There are certain specific statements in Scripture which define this quite clearly. Take for instance I Corinthians ii. I am of the opinion that for Evangelicals today this chapter is in many ways the most important single chapter in the whole Bible. Look at this colossus of a man, Paul, who had one of the greatest minds the world has ever known. There is no question about that, judged from any standpoint. And yet Paul tells us that when he went to Corinth he was ‘in weakness, and in fear, and in much trembling’. He did not bounce on to a platform radiating self-confidence and self-assurance and authority. And he did not let off a few jokes to put himself right with the congregation. He was not perfectly at ease, a ‘master of assemblies’. ‘Weakness, fear and much trembling.’ Why? Because Paul knew his own limitations. He knew what he could not do, and he was terrified, indeed he trembled, lest in any way he or his personality might come between those souls and this tremendous message which had been committed unto him. He did not put on things which he knew would appeal to them. He did the exact opposite. He determined ‘not to know anything among you, save Jesus Christ, and him crucified.’ Moreover, he says, ‘My speech and my preaching was not with enticing words of man’s wisdom, but in demonstration of the Spirit and of power: that your faith should not stand in the wisdom of men, but in the power of God.’ Both with regard to his matter and manner he would not pander to the popular taste. And the result was that when he spoke, though some might say that ‘his speech was contemptible’, there was power, and men and women were convicted and converted, became Christians and were established in the Church. What was the secret? It was ‘the demonstration of the Spirit and of power’. It was this Holy Ghost authority. In I Thessalonians i. the apostle puts it thus: ‘For our gospel came not unto you in word only, but also in power, and in the Holy Ghost, and in much assurance.’ I believe that the assurance was in the apostle as well as in the people who believed. It was not the mere word of man. They were not listening to a mere human exposition. He did not set forth some new and strange philosophy. It was the Word of God that came ‘in power, and in the Holy Ghost, and in much assurance’.
The apostle Peter says exactly the same thing. He talks in I Peter i. 12 about the ‘things, which are now reported unto you by them that have preached the gospel unto you with the Holy Ghost sent down from heaven; which things the angels desire to look into.’ It is ‘with the Holy Ghost sent down from heaven’ that the gospel is preached with assurance and conviction, with authority and with power.
Surely this is the greatest need at the present time? Go back and read the history of the great revivals in the Church, and you will find that this power of the Holy Ghost and authority is always present. Two hundred years ago a great evangelical awakening was witnessed in England, in America, in Scotland and in Wales. One of the leaders in Wales was a man called Howell Harris. As you read his journals you find that he keeps on saying something like this: ‘Arrived at such and such a place; preached. Felt the old authority.’ Then another time he says that when he preached in a certain place, ‘No authority’. It grieved him and he was unhappy. He fell down before God, searched his heart and confessed his sin and sought ‘the authority’ again. He was never happy unless he was aware of ‘the authority’. It was always the same message, but that was not enough without the authority. He knew that preaching, in a sense, was vain apart from ‘the authority’.
One cannot read the journals of Whitefield and of Wesley without finding exactly the same thing. I remember reading in the journals of Whitefield a statement which he makes of what happened while he was preaching in Cheltenham. This is how he expressed it, ‘The Lord came down amongst us.’ The authority! ‘There was a shout of a King amongst us’, he said on another occasion. And John Wesley constantly expresses the same thought. That was the essence of his experience in the meeting at Aldersgate in London when he felt his heart ‘strangely warmed’. It was from that moment that he had this authority, with the result that his ministry was entirely transformed. Jonathan Edwards experienced exactly the same thing. Dwight L. Moody is also a special instance of this matter. It was after that experience while he was walking down Wall Street in New York City, when the Holy Ghost came upon him, that Moody received his authority. He preached the sermons he had preached before, but they were transformed. Why? He now had the authority of the Spirit.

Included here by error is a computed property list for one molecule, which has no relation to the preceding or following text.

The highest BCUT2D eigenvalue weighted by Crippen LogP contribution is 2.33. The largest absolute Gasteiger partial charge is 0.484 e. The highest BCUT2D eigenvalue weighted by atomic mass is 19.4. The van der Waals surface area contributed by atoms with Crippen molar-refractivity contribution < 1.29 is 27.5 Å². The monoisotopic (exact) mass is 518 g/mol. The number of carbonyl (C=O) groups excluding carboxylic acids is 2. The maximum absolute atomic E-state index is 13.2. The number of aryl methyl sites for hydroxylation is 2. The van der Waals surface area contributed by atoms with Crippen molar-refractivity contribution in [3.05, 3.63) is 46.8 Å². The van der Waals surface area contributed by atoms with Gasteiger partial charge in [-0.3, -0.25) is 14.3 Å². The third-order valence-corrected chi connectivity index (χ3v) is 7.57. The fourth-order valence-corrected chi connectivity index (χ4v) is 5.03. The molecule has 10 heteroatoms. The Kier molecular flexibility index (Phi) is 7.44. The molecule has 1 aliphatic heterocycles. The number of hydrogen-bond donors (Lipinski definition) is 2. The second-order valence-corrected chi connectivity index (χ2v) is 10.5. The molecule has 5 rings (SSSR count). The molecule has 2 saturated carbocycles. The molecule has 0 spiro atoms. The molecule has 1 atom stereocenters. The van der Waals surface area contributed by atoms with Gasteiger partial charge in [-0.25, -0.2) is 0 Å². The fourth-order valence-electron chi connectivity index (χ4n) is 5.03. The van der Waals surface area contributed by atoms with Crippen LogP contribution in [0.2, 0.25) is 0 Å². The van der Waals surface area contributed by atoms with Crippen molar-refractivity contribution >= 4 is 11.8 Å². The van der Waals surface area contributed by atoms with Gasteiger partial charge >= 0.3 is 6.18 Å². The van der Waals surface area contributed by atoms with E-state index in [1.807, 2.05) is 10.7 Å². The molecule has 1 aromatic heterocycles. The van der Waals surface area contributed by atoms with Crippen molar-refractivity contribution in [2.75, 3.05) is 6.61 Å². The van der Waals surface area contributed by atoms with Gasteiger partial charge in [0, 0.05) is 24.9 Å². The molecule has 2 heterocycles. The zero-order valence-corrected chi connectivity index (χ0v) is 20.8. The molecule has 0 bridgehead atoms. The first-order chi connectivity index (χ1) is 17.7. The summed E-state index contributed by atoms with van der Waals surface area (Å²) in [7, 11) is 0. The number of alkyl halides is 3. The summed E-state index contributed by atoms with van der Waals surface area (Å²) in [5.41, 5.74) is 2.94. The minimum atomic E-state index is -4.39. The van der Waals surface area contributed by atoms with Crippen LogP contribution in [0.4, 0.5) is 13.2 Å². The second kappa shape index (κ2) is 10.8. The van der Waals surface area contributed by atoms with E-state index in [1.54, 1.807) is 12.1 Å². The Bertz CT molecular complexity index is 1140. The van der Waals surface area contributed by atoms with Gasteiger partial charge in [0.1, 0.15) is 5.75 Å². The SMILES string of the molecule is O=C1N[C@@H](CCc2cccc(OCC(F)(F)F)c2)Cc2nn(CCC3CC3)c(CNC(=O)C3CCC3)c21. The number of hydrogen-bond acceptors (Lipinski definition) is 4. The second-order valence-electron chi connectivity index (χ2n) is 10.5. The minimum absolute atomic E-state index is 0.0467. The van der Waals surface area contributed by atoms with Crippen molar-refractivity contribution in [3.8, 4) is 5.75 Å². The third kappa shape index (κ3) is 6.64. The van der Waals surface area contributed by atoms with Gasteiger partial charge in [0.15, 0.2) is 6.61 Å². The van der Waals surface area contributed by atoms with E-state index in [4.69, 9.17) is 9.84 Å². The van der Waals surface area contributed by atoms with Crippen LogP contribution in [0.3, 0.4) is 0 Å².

It is unmistakable. I remember reading again in Whitefield’s journal of his first visit to Northampton, Massachusetts, the first time he met the saintly Jonathan Edwards. Whitefield remarks that he would never forget how, as he had the privilege of standing and preaching in the pulpit, he noticed that Edwards listened to him with tears streaming down, and a most heavenly smile upon his face. Why was it? It was not merely the preaching of Whitefield, matchless orator though he was. Jonathan Edwards was experiencing the authority of the Holy Spirit. He had known it for himself. He could see it in his brother, his fellow-servant of God, and he was rejoicing in it. It is a wonderful thing when a preacher can enjoy another man’s preaching as much as his own. Nothing but the Holy Ghost can do that for him.
Let me end this section with one further story. There was an old preacher in Wales about one hundred and fifty years ago who was invited to preach at a preaching convention held in a little town. The people had already assembled, but the preacher had not come. So the local minister and other leaders sent a maid back to the house where the preacher was staying to tell him that they were waiting for him and that everything was ready. The girl went and when she came back she said: ‘I did not like to disturb him. He was talking to somebody.’ ‘Oh’, said they, ‘that is rather strange, because everybody is here. Go back and tell him that it is after time and that he must come.’ So the girl went back again and again she returned and reported, ‘He is talking to somebody.’ ‘How do you know that?’ they asked. She answered: ‘I heard him saying to this other person who is with him, “I will not go and preach to those people if you will not come with me”.’ ‘Oh, it is all right’, replied the ministers. ‘We had better wait.’
The old preacher knew that there was little purpose in his going to preach unless he knew of a certainty that the Holy Ghost was going with him and giving him authority and power. He was wise enough, and had sufficient spiritual discernment, to refuse to preach until he knew that he had his authority, and that the Holy Ghost was going with him and would speak through him. You and I, however, often preach without Him, and all our cleverness and learning, and all our science and all our apologetics lead to nothing because we lack the authority of the Holy Ghost.